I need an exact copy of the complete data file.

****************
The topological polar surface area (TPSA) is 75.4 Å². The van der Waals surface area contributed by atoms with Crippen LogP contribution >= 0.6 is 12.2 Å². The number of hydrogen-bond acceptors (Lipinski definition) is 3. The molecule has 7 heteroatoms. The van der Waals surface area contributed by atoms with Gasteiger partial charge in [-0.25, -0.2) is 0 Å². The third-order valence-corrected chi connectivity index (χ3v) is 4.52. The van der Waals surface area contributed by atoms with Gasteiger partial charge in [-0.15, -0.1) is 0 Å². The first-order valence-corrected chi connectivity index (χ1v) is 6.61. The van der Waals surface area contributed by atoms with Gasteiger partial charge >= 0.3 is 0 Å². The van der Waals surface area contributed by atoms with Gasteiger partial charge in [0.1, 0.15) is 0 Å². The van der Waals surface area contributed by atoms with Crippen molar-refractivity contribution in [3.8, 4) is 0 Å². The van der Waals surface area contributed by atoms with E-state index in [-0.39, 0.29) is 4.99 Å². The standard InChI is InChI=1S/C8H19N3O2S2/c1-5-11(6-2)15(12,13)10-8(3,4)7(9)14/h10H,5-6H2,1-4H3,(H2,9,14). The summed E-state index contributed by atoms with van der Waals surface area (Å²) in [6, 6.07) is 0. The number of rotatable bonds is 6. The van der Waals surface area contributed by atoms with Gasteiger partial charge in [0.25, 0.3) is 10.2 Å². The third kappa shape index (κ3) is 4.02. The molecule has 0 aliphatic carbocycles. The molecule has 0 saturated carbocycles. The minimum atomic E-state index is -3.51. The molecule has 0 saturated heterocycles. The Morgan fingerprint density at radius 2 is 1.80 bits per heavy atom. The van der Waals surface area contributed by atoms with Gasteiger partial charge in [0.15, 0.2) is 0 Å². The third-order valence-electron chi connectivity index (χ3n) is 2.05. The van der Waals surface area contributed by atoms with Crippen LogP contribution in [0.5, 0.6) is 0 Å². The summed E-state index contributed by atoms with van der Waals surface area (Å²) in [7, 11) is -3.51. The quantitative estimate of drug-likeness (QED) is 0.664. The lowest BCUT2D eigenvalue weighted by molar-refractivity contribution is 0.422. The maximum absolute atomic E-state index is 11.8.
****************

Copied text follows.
The topological polar surface area (TPSA) is 75.4 Å². The van der Waals surface area contributed by atoms with Crippen LogP contribution >= 0.6 is 12.2 Å². The number of hydrogen-bond acceptors (Lipinski definition) is 3. The molecule has 7 heteroatoms. The van der Waals surface area contributed by atoms with Gasteiger partial charge in [-0.25, -0.2) is 0 Å². The third-order valence-corrected chi connectivity index (χ3v) is 4.52. The van der Waals surface area contributed by atoms with Gasteiger partial charge in [-0.15, -0.1) is 0 Å². The first-order valence-corrected chi connectivity index (χ1v) is 6.61. The van der Waals surface area contributed by atoms with Gasteiger partial charge >= 0.3 is 0 Å². The van der Waals surface area contributed by atoms with Gasteiger partial charge in [0.1, 0.15) is 0 Å². The van der Waals surface area contributed by atoms with Crippen molar-refractivity contribution in [3.8, 4) is 0 Å². The van der Waals surface area contributed by atoms with E-state index in [-0.39, 0.29) is 4.99 Å². The standard InChI is InChI=1S/C8H19N3O2S2/c1-5-11(6-2)15(12,13)10-8(3,4)7(9)14/h10H,5-6H2,1-4H3,(H2,9,14). The summed E-state index contributed by atoms with van der Waals surface area (Å²) in [6, 6.07) is 0. The number of rotatable bonds is 6. The van der Waals surface area contributed by atoms with Gasteiger partial charge in [0.25, 0.3) is 10.2 Å². The third kappa shape index (κ3) is 4.02. The molecule has 0 aliphatic carbocycles. The molecule has 0 saturated carbocycles. The minimum atomic E-state index is -3.51. The molecule has 0 saturated heterocycles. The Morgan fingerprint density at radius 2 is 1.80 bits per heavy atom. The van der Waals surface area contributed by atoms with Gasteiger partial charge in [0.15, 0.2) is 0 Å². The third-order valence-electron chi connectivity index (χ3n) is 2.05. The van der Waals surface area contributed by atoms with Crippen LogP contribution in [0.5, 0.6) is 0 Å². The summed E-state index contributed by atoms with van der Waals surface area (Å²) in [7, 11) is -3.51. The quantitative estimate of drug-likeness (QED) is 0.664. The lowest BCUT2D eigenvalue weighted by molar-refractivity contribution is 0.422. The maximum absolute atomic E-state index is 11.8.